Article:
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ASK THE EDD LAWYER- PLEASE EXPLAIN THE CHILD AND DEPENDEANT CARE TAX CREDIT. MAY I TREAT THE CAREGIVER AS AN INDEPENDENT CONTRACTOR FOR EDD PURPOSES?

By Robert S. Schriebman

We know a couple who recently had a baby. Mom and Dad work out of their home. They have hired a caregiver for the baby. She or he works a few hours a day. She or he is paid by check. I recently informed them about the Child Care Credit, but I also discussed with them whether they can treat the caregiver as an independent contractor.

Many people pay for the care of their child or other dependent while they're at work. The Child and Dependent Care Credit can reduce that cost. Here are a few pointers from the IRS about this this tax credit:

  1. You may qualify for the credit if you paid someone to care for your child, dependent or spouse last year.
  2. The care you paid for must have been necessary so you could work or look for work. This also applies to your spouse if you are married and filing jointly.
  3. The care must have been for 'qualifying persons.' A qualifying person can be your child under age 13. They may also be a spouse or dependent who is physically or mentally incapable of self-care. They must also have lived with you for more than half the year.
  4. You, and your spouse if you file jointly, must have earned income such as wages from a job. Special rules apply to a spouse who is a student or disabled.
  5. The credit is worth up to 35 percent of the qualifying costs for care, depending on your income. The limit is $3,000 of your total cost for the care of one qualifying person. If you pay for the care of two or more qualifying persons, you can claim up to $6000 of your costs.
  6. You must include the Social Security number of each qualifying person to claim the credit.
  7. You must include the name, address and identifying number of your care provider to claim the credit. This is usually the Social Security number of an individual or the Employer Identification Number of a business.
  8. To claim the credit, attach Form 2441 to your tax return. If you use IRS e-file to prepare and file your return, the software will do this for you.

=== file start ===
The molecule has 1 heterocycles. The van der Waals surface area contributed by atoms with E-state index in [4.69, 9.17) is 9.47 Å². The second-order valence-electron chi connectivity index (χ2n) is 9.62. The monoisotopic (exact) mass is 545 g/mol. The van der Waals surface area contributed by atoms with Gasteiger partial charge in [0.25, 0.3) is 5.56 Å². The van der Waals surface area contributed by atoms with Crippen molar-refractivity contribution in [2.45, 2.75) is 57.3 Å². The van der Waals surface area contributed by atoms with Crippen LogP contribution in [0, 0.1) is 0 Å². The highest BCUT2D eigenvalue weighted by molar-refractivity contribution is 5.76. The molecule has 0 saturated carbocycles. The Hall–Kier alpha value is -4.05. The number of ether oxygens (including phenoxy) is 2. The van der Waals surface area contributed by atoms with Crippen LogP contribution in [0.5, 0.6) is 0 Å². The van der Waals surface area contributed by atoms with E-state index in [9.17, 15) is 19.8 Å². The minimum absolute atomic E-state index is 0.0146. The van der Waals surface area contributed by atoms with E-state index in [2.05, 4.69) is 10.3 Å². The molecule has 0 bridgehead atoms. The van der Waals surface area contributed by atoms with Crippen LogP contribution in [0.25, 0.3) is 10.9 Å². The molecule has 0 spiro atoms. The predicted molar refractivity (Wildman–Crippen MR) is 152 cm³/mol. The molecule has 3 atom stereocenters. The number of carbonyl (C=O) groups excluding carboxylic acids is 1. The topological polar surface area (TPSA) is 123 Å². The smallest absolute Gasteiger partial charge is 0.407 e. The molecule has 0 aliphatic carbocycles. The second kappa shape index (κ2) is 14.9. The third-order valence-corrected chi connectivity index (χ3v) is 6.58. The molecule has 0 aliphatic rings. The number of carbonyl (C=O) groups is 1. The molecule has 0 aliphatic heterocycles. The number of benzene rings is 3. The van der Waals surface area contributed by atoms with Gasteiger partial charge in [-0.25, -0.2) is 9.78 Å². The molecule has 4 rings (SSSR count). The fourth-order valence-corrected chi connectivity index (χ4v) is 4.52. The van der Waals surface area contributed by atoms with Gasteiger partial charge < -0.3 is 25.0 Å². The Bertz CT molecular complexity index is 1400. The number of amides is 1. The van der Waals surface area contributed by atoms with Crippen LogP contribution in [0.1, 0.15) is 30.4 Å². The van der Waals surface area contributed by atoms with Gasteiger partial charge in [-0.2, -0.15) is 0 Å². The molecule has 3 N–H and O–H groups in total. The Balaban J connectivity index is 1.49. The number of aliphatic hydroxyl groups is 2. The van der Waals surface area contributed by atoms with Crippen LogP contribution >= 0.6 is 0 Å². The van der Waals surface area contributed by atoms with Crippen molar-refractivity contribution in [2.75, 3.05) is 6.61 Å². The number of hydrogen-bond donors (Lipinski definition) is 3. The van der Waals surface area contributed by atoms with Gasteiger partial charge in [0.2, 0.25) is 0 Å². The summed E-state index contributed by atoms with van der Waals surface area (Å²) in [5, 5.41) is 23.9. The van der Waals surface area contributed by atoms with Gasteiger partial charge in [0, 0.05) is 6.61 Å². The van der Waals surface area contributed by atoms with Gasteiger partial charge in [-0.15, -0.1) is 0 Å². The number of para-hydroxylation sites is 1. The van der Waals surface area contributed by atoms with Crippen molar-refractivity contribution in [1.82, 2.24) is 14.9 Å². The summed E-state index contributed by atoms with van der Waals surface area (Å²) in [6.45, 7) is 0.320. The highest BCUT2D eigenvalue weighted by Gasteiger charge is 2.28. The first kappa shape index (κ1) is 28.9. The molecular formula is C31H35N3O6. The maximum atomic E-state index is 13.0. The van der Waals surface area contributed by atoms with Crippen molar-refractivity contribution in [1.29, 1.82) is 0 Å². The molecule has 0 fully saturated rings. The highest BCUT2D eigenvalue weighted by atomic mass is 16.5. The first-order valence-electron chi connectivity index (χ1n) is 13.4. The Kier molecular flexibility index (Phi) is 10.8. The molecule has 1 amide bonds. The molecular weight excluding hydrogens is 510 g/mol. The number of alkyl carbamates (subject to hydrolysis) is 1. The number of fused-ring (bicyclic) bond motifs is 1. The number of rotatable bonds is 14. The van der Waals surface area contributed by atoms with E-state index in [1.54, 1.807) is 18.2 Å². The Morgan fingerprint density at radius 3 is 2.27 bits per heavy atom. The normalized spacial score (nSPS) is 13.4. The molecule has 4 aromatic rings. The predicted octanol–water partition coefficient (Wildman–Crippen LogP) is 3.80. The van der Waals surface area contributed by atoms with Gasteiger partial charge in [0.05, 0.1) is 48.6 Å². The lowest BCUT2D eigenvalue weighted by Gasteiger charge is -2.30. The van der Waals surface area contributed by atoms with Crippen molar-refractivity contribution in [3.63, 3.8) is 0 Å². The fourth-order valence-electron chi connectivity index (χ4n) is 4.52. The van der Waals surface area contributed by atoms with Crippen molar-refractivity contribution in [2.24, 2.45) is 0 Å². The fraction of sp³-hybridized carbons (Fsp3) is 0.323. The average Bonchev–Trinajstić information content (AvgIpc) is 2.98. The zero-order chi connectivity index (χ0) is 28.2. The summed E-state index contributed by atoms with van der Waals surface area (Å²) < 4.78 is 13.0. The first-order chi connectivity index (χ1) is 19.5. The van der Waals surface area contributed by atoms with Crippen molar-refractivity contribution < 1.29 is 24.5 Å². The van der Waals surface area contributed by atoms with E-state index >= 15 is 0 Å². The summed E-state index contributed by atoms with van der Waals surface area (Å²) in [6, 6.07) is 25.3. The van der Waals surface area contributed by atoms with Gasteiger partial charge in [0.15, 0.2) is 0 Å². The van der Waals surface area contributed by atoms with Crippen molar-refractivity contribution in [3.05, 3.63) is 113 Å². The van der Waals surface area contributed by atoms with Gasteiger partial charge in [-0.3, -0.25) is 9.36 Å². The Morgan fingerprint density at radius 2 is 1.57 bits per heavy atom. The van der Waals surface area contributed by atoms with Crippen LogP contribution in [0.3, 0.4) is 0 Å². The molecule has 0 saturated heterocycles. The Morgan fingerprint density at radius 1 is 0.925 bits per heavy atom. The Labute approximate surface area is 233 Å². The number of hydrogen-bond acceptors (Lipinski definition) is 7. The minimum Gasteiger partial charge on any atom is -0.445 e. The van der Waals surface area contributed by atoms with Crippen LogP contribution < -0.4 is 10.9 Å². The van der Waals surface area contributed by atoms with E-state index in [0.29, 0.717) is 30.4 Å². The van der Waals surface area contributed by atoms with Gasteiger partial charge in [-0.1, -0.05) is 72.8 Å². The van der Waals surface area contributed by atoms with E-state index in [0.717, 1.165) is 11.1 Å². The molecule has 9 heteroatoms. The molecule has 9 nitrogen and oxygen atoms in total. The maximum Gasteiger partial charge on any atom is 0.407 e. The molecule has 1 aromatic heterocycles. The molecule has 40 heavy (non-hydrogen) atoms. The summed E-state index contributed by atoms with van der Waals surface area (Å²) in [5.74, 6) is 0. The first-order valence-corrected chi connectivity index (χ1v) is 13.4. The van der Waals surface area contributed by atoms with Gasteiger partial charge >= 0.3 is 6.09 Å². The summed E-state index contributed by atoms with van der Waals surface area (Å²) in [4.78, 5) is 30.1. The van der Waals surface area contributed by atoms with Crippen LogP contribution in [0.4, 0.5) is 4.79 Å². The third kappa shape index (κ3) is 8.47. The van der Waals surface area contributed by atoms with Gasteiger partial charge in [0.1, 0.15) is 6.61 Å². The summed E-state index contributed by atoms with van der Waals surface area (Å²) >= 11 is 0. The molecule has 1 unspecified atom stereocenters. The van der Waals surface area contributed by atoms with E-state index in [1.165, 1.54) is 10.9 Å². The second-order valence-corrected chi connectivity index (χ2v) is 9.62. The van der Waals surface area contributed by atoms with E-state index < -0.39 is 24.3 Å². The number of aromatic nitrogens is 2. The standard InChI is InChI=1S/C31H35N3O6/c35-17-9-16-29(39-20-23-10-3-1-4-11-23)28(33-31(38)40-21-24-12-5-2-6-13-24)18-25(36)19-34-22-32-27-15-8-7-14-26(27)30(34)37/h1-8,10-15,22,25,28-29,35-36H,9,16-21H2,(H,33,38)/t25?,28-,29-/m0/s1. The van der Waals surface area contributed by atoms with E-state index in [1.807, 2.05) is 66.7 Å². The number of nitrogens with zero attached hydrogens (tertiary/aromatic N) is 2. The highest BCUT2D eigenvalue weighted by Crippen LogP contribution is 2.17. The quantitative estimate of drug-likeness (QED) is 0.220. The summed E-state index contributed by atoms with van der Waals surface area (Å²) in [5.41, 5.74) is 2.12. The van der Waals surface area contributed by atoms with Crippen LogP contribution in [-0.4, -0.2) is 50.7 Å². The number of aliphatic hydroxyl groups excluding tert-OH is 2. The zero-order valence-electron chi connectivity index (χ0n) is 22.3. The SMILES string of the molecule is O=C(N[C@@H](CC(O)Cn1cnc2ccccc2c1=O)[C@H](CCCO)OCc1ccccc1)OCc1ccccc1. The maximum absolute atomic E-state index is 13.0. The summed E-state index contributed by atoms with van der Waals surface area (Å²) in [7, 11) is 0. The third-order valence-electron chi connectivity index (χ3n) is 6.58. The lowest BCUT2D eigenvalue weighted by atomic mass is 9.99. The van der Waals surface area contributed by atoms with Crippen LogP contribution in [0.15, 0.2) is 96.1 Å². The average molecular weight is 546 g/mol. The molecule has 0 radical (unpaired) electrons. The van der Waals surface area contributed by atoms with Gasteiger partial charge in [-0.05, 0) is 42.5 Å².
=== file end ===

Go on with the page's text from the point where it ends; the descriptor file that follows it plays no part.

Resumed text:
In Article No. 112, I discussed the difference between a deduction and a credit. A deduction allows you to subtract certain expenses to arrive at your taxable income. It is essentially an offset. A credit, on the other hand, is a dollar-for-dollar discount from the tax liability itself. Think of it as a credit on your credit card bill. With a credit you can save some significant dollars. A $3000 or $6000 child care credit can represent a significant tax savings.

May the young couple above treat the home caregiver as an independent contractor for EDD purposes? This is not an easy question to answer. Clearly if the child is dropped off in the morning with a professional outside childcare service, a day school, or a nursery school that facility is not your employee. These people are licensed and hold themselves out to the public to be in the business of childcare and education. Things are different, however, if the childcare services are rendered in the home. There was always an element of control and supervision by the parents. Anytime you have a control factor you have an employer-employee relationship according to the EDD. There is a gray area within EDD regulations when it comes to the category of caregivers. The regulations are complicated and vague. When you are dealing with an EDD auditor you can expect to have issues of vagueness resolved in favor of the EDD. You will have to demonstrate that the caregiver is in business for herself or himself. You prove this by whether the caregiver has a listing on the internet and works for others. Does the caregiver bill by written invoice? Will the caregiver furnish references proving that she works for others? Does she or he have a fictitious business name or dba? Does she have a federal employer identification number (EIN)? None of these issues are clear cut.

For more on this topic see Publication 503, Child and Dependent Care Expenses. You can get it and Form 2441 on IRS.gov.

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An EDD lawyer, Robert Schriebman has a successful practice in the Rolling Hills Estates area of Los Angeles County serving clients throughout California and the United States.

As a trusted EDD attorney, Robert S. Schriebman has successfully dedicated more than 30 years to helping individual taxpayers, business owners, CPAs, Enrolled Agents, and tax attorneys navigate the complicated tax systems of the federal and state governments.

Robert Schriebman has written over 20 books including the major manual used nationally by practitioners and the IRS, "IRS Tax Collection Procedures – A Manual for Practitioners" published by Commerce Clearing House and the only 2 books ever published dealing with how California Employment Development Department (EDD) operates. See "California Tax Collection Practice and Procedures" and "California Taxation Practice and Procedure", both published by Commerce Clearing House.